We are all familiar with Charles Darwin, but have you ever heard of Alexander von Humboldt? He was was a German polymath, geographer, naturalist, explorer, and proponent of Romantic philosophy and science. Some call him even the single most important scientist to describe natural processes and providing the foundations of the work of Charles Darwin. For instance, he was the first person to describe the phenomenon and cause of human-induced climate change. In the Americas and the English-speaking world, towns, natural elements, 300 plants and + 100 animals are still named after him. The book “The Invention of Nature: Alexander von Humboldt’s New World” by Andrea Wulf remarks his journey from Russia to the jungles of South America to the Himalayas and his findings along they way.
Yet today, outside Latin America and Germany, we forgot his name nearly. His insights have become so integrated by modern science that they may no longer seem astonishing. Humboldt was born in 1769 to a Prussian court official and a forceful mother of Huguenot descent. He was brought up in the shadow of his elder brother, Wilhelm, a linguist and philosopher. But Alexander flowered into a brilliant polymath: a slight, apparently delicate man driven by ambition and insecurity. As with Darwin’s voyage on the Beagle 32 years later, Humboldt found his work on a single momentous journey, which becomes the centerpiece of the book.
Alexanders von Humboldt’s journey
In 1799, Humboldt set off for the Americas with a botanist, Aimé Bonpland, making landfall in modern Venezuela. Together they plunged by canoe into the botanic richness of the rain forests, ascending the Upper Orinoco, where Humboldt was the first to map the Amazons river’s union. Continuing on a nine-month, 1,300-mile trek along the northern Andes, the two men traversed through regions unseen by any naturalist before. His scientific passion was so strong that many times it almost killed him. When an earthquake broke around him, he calmly set out his instruments to measure and time it.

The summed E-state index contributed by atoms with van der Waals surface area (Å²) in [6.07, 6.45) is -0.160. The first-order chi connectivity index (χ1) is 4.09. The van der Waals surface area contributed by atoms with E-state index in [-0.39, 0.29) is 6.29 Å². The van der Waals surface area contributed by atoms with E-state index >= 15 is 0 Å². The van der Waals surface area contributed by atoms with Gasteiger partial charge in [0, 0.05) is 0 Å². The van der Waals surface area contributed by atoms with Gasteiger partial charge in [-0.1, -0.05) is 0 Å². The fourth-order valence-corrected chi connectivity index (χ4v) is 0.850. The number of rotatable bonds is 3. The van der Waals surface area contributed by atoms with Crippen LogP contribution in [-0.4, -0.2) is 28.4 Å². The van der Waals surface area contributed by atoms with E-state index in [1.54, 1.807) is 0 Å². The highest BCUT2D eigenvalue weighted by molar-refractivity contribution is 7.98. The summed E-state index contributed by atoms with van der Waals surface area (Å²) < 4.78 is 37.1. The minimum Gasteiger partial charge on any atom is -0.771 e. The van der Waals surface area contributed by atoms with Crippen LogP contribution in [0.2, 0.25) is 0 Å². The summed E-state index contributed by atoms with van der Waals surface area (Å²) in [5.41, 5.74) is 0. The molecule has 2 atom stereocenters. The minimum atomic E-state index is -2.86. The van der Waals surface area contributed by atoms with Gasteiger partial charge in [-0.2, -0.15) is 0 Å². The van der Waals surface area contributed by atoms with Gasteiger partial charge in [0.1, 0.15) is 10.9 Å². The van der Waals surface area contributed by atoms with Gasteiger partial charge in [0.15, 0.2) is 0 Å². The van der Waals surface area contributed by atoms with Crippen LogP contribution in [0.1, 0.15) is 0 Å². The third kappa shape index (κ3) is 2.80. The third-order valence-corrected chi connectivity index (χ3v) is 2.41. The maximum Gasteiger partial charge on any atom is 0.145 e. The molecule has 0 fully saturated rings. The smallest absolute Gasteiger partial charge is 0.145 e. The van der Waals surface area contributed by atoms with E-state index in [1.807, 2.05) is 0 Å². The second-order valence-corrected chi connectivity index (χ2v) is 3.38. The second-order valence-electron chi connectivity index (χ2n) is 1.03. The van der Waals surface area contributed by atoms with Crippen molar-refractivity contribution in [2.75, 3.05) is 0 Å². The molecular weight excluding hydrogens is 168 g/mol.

But Humboldt’s achievement lay less in geographic discovery than in the insights that the journey sparked. He had barely started across Venezuela before the falling water level in the idyllic lake of Valencia alerted him. He realized that not only irrigation but also the felling of the surrounding forests caused this. Humboldt, Wulf writes, “was the first to explain the fundamental functions of the forest for the ecosystem and climate: the trees’ ability to store water and to enrich the atmosphere with moisture, their protection of the soil, and their cooling effect. He also talked about the impact of trees on the climate through their release of oxygen. The effects of the human species’ intervention were already ‘incalculable,’ Humboldt insisted, and could become catastrophic if they continued to disturb the world so ‘brutally.’ ”
A 34-volume series to describe his journey
Humboldt reached his epiphany on the slopes of Mount Chimborazo in today’s Ecuador, a mountain then considered the highest in the world. Climbing to more than 19,000 feet, he attained a record unsurpassed for 30 years and gazed with awe at the vast landscape spread before him. Here, Wulf claims, the fact that the world was a single, weblike, interconnected organism struck him anew. It was five years before Humboldt returned to Europe, via Cuba and Mexico. In North America, he stayed with a delighted President Thomas Jefferson.
Europe received Humboldt gloriously. Then, he settled for many years in Paris. There, he wrote the monumental 34-volume account of his great journey’s findings, “Voyage to the Equinoctial Regions of the New Continent.” Part of it, the multivolume “Personal Narrative,” a travelogue that blended scientific exactitude with poetic evocation, became especially influential. Darwin wrote that the work had saturated his youth and crucially inspired his travels.
A book full of Wilderness
Undoubtedly, Wilderness was more common in the 19th century than it is now. His descriptions of nature during his journey clearly show the reader how wild and untouched nature was and how little was known about it. Thus, “The Invention of Nature” is a must read for whoever is interested or working in the the world of environmental science!
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